Before You Watch: Key Facts About The 2016 Rio Olympics
The 2016 Olympic Games in Rio de Janeiro have been knee-deep in controversy since the very beginning. With storylines popping up all over the place about the Zika Virus, athletes dropping out of the competition, entire teams being banned for doping violations and unhygienic water, it can be difficult to figure out what you need to know as a humble viewer turning on the TV when the competition starts. Get caught up before the opening ceremony with these lighter key facts.
First For South America
Brazil will be the first South American nation to host the Olympics in history. Beating out Chicago, Madrid and Tokyo in their 2009 Olympic bid, Brazil focused on Rio de Janeiro's history of hosting large sporting events like the World Cup and the unforgettable experience attendees and viewers would get from coming to the Olympics or watching it on broadcasts around the world. Brazil's previous bids for the 1936 Olympics, 2004 Olympics and 2012 Olympics were unsuccessful. The only other South American country that has ever made a bid for the Olympic Games is Argentina.
Only two slots opened up for new sports in the 2016 Rio Olympics. Some of the sports vying for a bid were those that had been part of the Olympics in the past, such as baseball. But you'll have to save your baseball garden statue for the MLB playoffs. The sports that won the coveted spots were rugby sevens, a small version of rugby, and golf. Both aren't new to the Olympics. The sport known as rugby union was last played in the 1924 Olympics. Golf hasn't been a part of the Games since it was last played in 1904. It will have men's and women's individual competitions.
Athletes Of No Nation
You may notice a few athletes competing under a curious flag at the Olympics this time around. The International Olympic Committee (IOC) is funding 10 athletes that are under refugee status by the United Nations. These athletes fled their countries but have not yet gained citizenship in the countries where they currently reside. Without a country, athletes can't officially compete. The selection of refugee athletes come from all over the world, including South Sudan, Syria and Ethiopia. Six athletes are in track & field, two are in swimming and two are competing in judo.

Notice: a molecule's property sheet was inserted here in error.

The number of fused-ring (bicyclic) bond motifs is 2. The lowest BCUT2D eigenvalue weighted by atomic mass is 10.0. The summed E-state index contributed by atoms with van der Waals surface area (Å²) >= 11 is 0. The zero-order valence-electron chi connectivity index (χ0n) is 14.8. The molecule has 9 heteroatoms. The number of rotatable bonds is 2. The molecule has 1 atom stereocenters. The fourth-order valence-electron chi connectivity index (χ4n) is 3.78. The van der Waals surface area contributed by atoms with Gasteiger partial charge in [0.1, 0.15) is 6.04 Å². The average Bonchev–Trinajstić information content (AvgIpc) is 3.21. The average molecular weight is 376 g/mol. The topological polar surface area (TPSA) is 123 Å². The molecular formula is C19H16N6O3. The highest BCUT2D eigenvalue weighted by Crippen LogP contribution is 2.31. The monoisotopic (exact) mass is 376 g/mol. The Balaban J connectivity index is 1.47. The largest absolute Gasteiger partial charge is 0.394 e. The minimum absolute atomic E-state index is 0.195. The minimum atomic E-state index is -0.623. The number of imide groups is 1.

By The Numbers
Over 10,000 athletes are expected to compete at the 2016 Rio Olympics, which is about the same number of athletes that competed in the 2012 London Olympics. Team USA is expected to bring the most athletes to Rio after hauling a second-place 556 athletes to London four years ago. Team USA also brought home the most gold and overall medals in London, with 46 gold and 104 overall, edging out China and Great Britain. Brazil finished tied for 15th in the overall medal count in London, with 17 medals, a number they'll be hoping to boost significantly on their home turf.
Despite all the controversy surrounding the 2016 Rio Olympics, when the Games actually start all that will really matter for people watching around the world is the individual Olympians and the countries they represent. Support Team USA with items from LTD Commodities, from seasonal garden flags to show your allegiance or red, white and blue apparel to celebrate American victory.